Lately, I've played and watched a lot of golf, and it's probably the sport I know the most about. And when the fall rolls around, I love to spend my Saturday's with friends watching the games -- especially when my beloved Crimson Tide is involved. But when it comes to my favorite sport? I'd have to say it's baseball.
For my money, there is nothing more exciting than a meaningful baseball game. Whether it's Sox/Yanks, a great matchup between two starting pitchers (like Santana vs. Schilling last week), or October playoff baseball -- a meaningful baseball game is the most exciting sporting event to me. Some people say it's playoff basketball -- the NBA Finals or March Madness. Other people say it's football, hands down. But for me, it's baseball.
Each one-on-one battle between pitcher & batter captivates me. And whenever runners reach base, the strategy of stealing, hitting & running, or bringing in relievers just heaps on more drama. And this drama builds and builds until the decisive 9th inning. And even if no decision is reached by then, you have the edge-of-your-seat, sudden death drama of extra innings baseball. I just love it.
And so when it comes down to it, I don't quite agree with all the rage over the use of performance-enhancing substances in professional athletics. It doesn't affect the pace or flow of the game. It doesn't affect the integrity of how the game's rules are enforced. What's the big deal? As Chris Rock said some time ago, if there was a pill you could take that would make you better at your job, wouldn't you take it?
What people get their panties in a wod about is the records. "Bonds got his homers with steroids & HGH; Babe Ruth did it with beer & hot dogs." And guess what -- Ruth never faced a pitcher who was African-American or Latino! Listen. Babe Ruth was & will always be the greatest baseball player of all time. He was the best left-handed pitcher of his day who became an unbelievable slugger. When he first set the single-season homerun record, he shattered by over 30 swats. When he broke the all-time homerun mark, it wasn't even 200. And to this day, he still has as many career shutouts as Pedro Martinez. He was a phenomenon, and there will never be like him ever again.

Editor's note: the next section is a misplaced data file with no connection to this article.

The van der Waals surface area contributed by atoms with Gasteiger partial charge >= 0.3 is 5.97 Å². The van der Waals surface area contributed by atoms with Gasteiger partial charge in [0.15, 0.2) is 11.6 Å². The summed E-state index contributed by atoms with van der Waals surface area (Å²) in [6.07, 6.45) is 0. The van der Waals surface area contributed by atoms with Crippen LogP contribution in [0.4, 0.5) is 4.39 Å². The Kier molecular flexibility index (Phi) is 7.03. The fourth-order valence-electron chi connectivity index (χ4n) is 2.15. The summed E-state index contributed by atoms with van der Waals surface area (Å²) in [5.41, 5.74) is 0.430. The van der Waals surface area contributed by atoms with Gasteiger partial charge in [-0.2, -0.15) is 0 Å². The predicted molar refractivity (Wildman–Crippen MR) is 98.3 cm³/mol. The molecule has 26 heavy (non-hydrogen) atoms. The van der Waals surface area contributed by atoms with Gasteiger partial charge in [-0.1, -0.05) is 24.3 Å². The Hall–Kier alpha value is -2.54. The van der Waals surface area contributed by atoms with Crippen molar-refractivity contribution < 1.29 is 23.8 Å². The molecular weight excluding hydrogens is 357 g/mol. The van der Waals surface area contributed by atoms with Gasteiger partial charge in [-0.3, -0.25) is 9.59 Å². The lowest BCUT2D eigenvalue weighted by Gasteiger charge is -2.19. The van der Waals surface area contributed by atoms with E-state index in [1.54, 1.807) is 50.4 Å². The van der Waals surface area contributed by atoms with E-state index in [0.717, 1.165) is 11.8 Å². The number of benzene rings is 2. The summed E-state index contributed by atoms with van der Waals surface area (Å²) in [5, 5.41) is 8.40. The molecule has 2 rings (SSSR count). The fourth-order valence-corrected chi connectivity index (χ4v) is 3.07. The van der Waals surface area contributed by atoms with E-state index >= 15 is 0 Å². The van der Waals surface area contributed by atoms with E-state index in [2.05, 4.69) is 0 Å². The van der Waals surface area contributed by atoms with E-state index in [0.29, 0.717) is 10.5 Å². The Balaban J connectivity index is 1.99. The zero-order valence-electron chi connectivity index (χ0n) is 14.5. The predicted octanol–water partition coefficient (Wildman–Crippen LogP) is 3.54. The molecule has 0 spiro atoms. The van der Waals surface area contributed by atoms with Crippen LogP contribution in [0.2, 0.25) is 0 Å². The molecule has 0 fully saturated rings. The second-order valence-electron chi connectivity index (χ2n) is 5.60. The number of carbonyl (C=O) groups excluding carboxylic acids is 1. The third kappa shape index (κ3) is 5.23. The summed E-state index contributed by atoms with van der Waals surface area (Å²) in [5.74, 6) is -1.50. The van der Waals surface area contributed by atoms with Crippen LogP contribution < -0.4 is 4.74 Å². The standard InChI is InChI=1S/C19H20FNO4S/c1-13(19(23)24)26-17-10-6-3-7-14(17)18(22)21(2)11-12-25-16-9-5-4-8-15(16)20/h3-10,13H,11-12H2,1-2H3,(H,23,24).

Performance-enhancing substances are now a part of the game. The "Steroid Era" of baseball will have no end, so long as the people who make the designer drugs are making more money than the people who are coming up with tests for these drugs. And it's not simply baseball -- look at the beheamoths who suit up on Sunday's in the fall. Baseball is simply held to a higher standard because, for all the overgrown Peter Pan's out there, it is the sport where the numbers still mean something. And when Mickey Mantle or Willie Mays falls yet another rung on the homerun totem pole, these overgrown child-fans take it as a personal insult. It's as if one of these steroid-users has squatted and taken a dump right in the middle of their living room. And that's what baseball fans are really upset about: that the records of their boyhood idols have been poo-poo'ed on.
The real tragedy of these drugs are the athletes themselves. There are so many true-life cautionary tales of what happens to the athletes who used these substances. Lyle Alzedo is the poster child for how steroids can ruin your life. Whenever I see blurbs on ESPN.com about another former NFL lineman or WWF wrestling star dead in their 40's or 50's, I shake my head. We should be pitying Bonds, not throwing syringes at him. We should feel sorry that this guy is literally laying his body on the altar of athletics and forsaking years of future health in the process.
Whenever I hear other fans bemoan how the game isn't "clean" anymore & whine about how someone's numbers are "unnatural," I want to scream. It's part of the game now, a game that continues to evolve through the years & yet remain remarkably the same. A game that absorbs changes like the relief pitcher and designated hitter, & yet it's a game that remains amazingly entertaining. Our nation's pastime is just fine. If you want to get upset -- be upset for the athletes who use the drugs and for the families they leave behind. Because that's the real tragedy that remains largely untold. It's the tragedy of how our culture's demand for athletic excellence has robbed so many of their quality of life.
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